Air force develops hybrid jets

Air force develops hybrid jets

'Gripen-Thai' planes 'will save on costs'

Unmanned RTAF U1 aircraft are prepared to be commissioned into the air force in a ceremony presided over on Thursday by air force chief ACM Maanat Wongwat at the 6th Wing in Bangkok's Don Muang area. Pattarapong Chatpattarasill
Unmanned RTAF U1 aircraft are prepared to be commissioned into the air force in a ceremony presided over on Thursday by air force chief ACM Maanat Wongwat at the 6th Wing in Bangkok's Don Muang area. Pattarapong Chatpattarasill

The Royal Thai Air Force has successfully merged Gripen fighter jet technology into its upgrade of two ageing aircraft to make hybrid Gripen-Thai fighter jets.

Under its long-term plan to acquire new weaponry, the air force is determined not to depend solely on purchases from foreign countries but rebuild or carry out face-lifts of old aircraft.

"We indeed want to add a fleet of Swedish-made Gripen to our existing 12 fighter jets, but we just don't have a large enough budget," air force chief Maanat Wongwat admitted, referring to an initiative to give a fresh look to 14 F5 TH aircraft, in service for between 30 and 40 years.

Under the plan, their upgrade is expected to be completed in 2022 at a cost of 5.2 billion baht.

Two planes were recently rebuilt and tests have been satisfactory, he said.

They still have the same body with "Thai soul" in them, said ACM Maanat, who conducted one test himself by flying a plane from Ubon Ratchathani-based 21st Wing to the 6th Wing near Don Mueang airport.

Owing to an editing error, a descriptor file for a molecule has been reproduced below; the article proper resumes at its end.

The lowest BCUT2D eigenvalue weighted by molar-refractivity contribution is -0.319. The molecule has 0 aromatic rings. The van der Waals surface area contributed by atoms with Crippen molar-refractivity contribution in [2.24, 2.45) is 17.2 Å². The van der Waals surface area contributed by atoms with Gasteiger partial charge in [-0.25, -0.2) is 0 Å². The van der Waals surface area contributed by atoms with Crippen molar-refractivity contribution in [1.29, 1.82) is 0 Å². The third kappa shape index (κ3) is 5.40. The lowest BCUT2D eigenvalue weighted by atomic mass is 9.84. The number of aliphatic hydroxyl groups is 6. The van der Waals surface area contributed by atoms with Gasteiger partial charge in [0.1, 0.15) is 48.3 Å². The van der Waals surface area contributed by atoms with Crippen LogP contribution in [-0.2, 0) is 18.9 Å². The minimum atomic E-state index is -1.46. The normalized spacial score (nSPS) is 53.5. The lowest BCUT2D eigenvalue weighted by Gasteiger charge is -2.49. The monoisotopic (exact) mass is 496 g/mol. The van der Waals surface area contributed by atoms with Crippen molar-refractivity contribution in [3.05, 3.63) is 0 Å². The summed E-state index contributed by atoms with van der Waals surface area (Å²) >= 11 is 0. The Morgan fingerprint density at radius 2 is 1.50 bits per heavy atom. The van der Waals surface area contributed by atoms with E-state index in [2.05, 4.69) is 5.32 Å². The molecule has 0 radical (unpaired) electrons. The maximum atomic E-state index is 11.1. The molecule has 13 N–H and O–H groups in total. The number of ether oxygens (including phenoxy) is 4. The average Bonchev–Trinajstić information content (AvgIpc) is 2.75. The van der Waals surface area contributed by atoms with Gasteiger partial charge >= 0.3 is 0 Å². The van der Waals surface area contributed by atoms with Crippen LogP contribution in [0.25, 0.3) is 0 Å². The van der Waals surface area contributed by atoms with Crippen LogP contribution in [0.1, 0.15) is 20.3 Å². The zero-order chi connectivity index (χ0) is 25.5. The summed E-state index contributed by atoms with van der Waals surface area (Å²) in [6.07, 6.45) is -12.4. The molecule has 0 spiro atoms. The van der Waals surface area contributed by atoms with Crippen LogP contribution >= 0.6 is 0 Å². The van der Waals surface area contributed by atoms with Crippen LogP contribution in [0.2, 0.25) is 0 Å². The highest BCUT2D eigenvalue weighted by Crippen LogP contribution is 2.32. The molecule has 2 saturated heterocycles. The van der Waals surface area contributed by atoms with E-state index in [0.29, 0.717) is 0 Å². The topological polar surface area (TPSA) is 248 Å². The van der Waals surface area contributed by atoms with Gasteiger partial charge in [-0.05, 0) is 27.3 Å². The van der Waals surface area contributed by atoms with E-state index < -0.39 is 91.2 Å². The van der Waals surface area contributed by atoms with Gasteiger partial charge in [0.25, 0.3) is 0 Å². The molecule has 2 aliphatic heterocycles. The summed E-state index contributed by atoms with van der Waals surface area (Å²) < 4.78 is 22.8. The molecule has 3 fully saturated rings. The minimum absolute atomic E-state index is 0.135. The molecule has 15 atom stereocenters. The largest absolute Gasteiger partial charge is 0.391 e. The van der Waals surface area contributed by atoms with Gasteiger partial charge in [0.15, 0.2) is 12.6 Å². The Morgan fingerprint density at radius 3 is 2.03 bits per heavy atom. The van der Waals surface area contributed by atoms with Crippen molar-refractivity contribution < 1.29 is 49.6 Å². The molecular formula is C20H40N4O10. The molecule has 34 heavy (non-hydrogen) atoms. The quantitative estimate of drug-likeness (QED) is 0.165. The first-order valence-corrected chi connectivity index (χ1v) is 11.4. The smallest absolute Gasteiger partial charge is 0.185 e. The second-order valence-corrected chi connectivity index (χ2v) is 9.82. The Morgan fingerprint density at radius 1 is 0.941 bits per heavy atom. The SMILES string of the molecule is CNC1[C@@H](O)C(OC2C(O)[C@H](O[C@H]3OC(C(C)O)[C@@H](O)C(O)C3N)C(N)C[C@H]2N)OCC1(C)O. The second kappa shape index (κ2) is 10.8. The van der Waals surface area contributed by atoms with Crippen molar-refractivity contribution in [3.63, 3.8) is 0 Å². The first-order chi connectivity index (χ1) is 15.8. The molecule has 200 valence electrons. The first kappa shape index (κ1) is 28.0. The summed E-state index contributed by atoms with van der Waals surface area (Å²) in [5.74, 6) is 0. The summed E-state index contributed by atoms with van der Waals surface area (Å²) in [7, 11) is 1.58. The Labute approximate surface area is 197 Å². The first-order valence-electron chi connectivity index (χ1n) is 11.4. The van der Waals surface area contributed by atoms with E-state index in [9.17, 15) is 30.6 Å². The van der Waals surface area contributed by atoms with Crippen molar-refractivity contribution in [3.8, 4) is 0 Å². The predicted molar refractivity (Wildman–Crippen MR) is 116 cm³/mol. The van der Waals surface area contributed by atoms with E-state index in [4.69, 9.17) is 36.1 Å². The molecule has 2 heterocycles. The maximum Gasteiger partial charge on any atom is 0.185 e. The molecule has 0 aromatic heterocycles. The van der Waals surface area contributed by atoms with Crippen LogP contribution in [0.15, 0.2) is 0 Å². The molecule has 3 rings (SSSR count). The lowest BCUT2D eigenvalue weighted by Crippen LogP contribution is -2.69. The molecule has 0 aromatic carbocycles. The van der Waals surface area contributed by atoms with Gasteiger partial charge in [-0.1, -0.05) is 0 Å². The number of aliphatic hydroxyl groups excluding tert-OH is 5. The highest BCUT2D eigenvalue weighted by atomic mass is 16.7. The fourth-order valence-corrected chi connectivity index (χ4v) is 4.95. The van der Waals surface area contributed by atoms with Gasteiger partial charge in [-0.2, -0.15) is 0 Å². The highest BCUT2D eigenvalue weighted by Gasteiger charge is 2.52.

The air force commander was referring to the ideas and efforts Thai officers have put into remaking the aircraft.

"We add the weapons we want and make new planes under international standards," ACM Maanat said.

The planes, equipped with German IRIS-T and Israeli Python 4 missiles, Italian radar and smart bombs, can work just as well as Gripen 39 C/D fighter jets, he said.

"This is a historic step by the Thai air force which wants to be more self-reliant," ACM Maanat said.

Following the success, the air force is planning to further upgrade its 14 Alpha jets, which have been used for 20 years, with a budget of 3.3 billion baht.

ACM Maanat expects his engineers to fully master plane-rebuilding skills by 2037.

Asked whether Thailand will assemble fighter jets completely from that year, the air force chief said, "Building a whole aircraft is costly. We have to calculate if it's worth the investment".


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